I encourage you to raise your own comfrey. You can do that anywhere you live and you can get 3-4 crops of it  

    Yes, more recently than the manure, I was given some comfrey. Thank you for the reminder, as this might be a good time to transplant some of it. Believe it or not, I have managed to kill it on 2 occasions - I've got a lot of shade and summer drought.
    The current "happy" comfrey is uphill from my purple plum tree. Now the problem is that the bees are sooo... happy to see the blooms, I've not been good about chopping it. Do you think it would hurt if I chopped outer leaves while leaving the flower stock?
     
    Cécile Stelzer Johnson
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    Jay Angler wrote:Cécile Stelzer Johnson wrote:

    I encourage you to raise your own comfrey. You can do that anywhere you live and you can get 3-4 crops of it  




    [quote=Jay Angler Yes, more recently than the manure, I was given some comfrey. Thank you for the reminder, as this might be a good time to transplant some of it. Believe it or not, I have managed to kill it on 2 occasions - I've got a lot of shade and summer drought.
    The current "happy" comfrey is uphill from my purple plum tree. Now the problem is that the bees are sooo... happy to see the blooms, I've not been good about chopping it. Do you think it would hurt if I chopped outer leaves while leaving the flower stock?




    If you want lots of leaves, you have to chop off the flowers: the flowers / seed making take a lot of energy out of the plant. I suppose chopping the leaves 3-4 times a season also takes a lot out of them. I try not to let them produce flowers, even though I have bees. I figure there are many other blossoms available to them at this time of year.. but, yes, it bugs me that i have to cut the flowers to get all these leaves.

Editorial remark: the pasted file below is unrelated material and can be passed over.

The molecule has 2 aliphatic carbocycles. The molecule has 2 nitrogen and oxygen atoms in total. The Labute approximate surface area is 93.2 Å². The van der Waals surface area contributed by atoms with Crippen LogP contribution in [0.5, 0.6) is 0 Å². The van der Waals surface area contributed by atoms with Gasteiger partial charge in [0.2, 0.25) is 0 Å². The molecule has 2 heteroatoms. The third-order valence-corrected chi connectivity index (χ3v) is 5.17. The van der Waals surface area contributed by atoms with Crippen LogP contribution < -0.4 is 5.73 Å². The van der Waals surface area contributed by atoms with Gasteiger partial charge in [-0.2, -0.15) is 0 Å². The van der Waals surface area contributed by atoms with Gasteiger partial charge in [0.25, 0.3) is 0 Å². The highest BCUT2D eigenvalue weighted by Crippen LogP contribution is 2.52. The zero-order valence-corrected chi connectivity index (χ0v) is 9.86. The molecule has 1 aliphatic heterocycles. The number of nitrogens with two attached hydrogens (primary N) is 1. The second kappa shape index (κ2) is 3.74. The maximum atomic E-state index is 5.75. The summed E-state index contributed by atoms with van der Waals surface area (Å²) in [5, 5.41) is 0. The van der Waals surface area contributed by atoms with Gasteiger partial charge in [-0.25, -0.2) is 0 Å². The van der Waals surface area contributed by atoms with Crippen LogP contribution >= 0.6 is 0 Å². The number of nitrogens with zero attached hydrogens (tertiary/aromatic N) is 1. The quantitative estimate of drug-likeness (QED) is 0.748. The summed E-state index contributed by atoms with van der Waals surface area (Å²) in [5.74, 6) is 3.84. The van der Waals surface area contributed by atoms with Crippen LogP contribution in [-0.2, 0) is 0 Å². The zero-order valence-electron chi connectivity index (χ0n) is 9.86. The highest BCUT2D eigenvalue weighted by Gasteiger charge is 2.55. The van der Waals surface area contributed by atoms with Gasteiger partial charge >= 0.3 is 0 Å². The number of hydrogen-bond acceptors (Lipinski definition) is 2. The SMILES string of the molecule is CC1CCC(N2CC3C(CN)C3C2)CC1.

Trace Oswald
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    Jay Angler wrote:Cécile Stelzer Johnson wrote:

    I encourage you to raise your own comfrey. You can do that anywhere you live and you can get 3-4 crops of it  

    Yes, more recently than the manure, I was given some comfrey. Thank you for the reminder, as this might be a good time to transplant some of it. Believe it or not, I have managed to kill it on 2 occasions - I've got a lot of shade and summer drought.
    The current "happy" comfrey is uphill from my purple plum tree. Now the problem is that the bees are sooo... happy to see the blooms, I've not been good about chopping it. Do you think it would hurt if I chopped outer leaves while leaving the flower stock?



    When I had a few plants I could never bring myself to cut them either.  The bumblebees just love the flowers.  My solution was to plant lots (and lots and lots) of them, and now I can cut them on a rotational basis so the bees always have some.  I'm surprised you managed to kill it, but it's so easy to grow more, you can easily turn one plant in 20 more.